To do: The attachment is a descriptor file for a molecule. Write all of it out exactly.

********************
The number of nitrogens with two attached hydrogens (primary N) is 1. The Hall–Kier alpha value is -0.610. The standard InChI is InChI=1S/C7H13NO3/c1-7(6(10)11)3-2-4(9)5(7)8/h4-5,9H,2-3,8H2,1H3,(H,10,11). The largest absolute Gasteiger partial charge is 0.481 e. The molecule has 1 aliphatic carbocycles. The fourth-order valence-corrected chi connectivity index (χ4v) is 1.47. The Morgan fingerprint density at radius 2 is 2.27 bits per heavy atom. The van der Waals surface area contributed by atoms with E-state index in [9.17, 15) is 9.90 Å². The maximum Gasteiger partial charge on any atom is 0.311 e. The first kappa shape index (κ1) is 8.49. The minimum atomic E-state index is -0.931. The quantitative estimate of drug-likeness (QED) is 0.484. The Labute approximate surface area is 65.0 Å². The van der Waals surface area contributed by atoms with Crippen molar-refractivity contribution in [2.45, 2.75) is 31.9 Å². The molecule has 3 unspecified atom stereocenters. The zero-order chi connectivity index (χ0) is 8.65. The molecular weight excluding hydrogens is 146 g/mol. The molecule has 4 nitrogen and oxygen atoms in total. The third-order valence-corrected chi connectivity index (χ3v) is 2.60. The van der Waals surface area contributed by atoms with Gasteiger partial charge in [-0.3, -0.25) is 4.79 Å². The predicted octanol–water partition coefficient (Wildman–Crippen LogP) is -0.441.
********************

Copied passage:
The number of nitrogens with two attached hydrogens (primary N) is 1. The Hall–Kier alpha value is -0.610. The standard InChI is InChI=1S/C7H13NO3/c1-7(6(10)11)3-2-4(9)5(7)8/h4-5,9H,2-3,8H2,1H3,(H,10,11). The largest absolute Gasteiger partial charge is 0.481 e. The molecule has 1 aliphatic carbocycles. The fourth-order valence-corrected chi connectivity index (χ4v) is 1.47. The Morgan fingerprint density at radius 2 is 2.27 bits per heavy atom. The van der Waals surface area contributed by atoms with E-state index in [9.17, 15) is 9.90 Å². The maximum Gasteiger partial charge on any atom is 0.311 e. The first kappa shape index (κ1) is 8.49. The minimum atomic E-state index is -0.931. The quantitative estimate of drug-likeness (QED) is 0.484. The Labute approximate surface area is 65.0 Å². The van der Waals surface area contributed by atoms with Crippen molar-refractivity contribution in [2.45, 2.75) is 31.9 Å². The molecule has 3 unspecified atom stereocenters. The zero-order chi connectivity index (χ0) is 8.65. The molecular weight excluding hydrogens is 146 g/mol. The molecule has 4 nitrogen and oxygen atoms in total. The third-order valence-corrected chi connectivity index (χ3v) is 2.60. The van der Waals surface area contributed by atoms with Gasteiger partial charge in [-0.3, -0.25) is 4.79 Å². The predicted octanol–water partition coefficient (Wildman–Crippen LogP) is -0.441.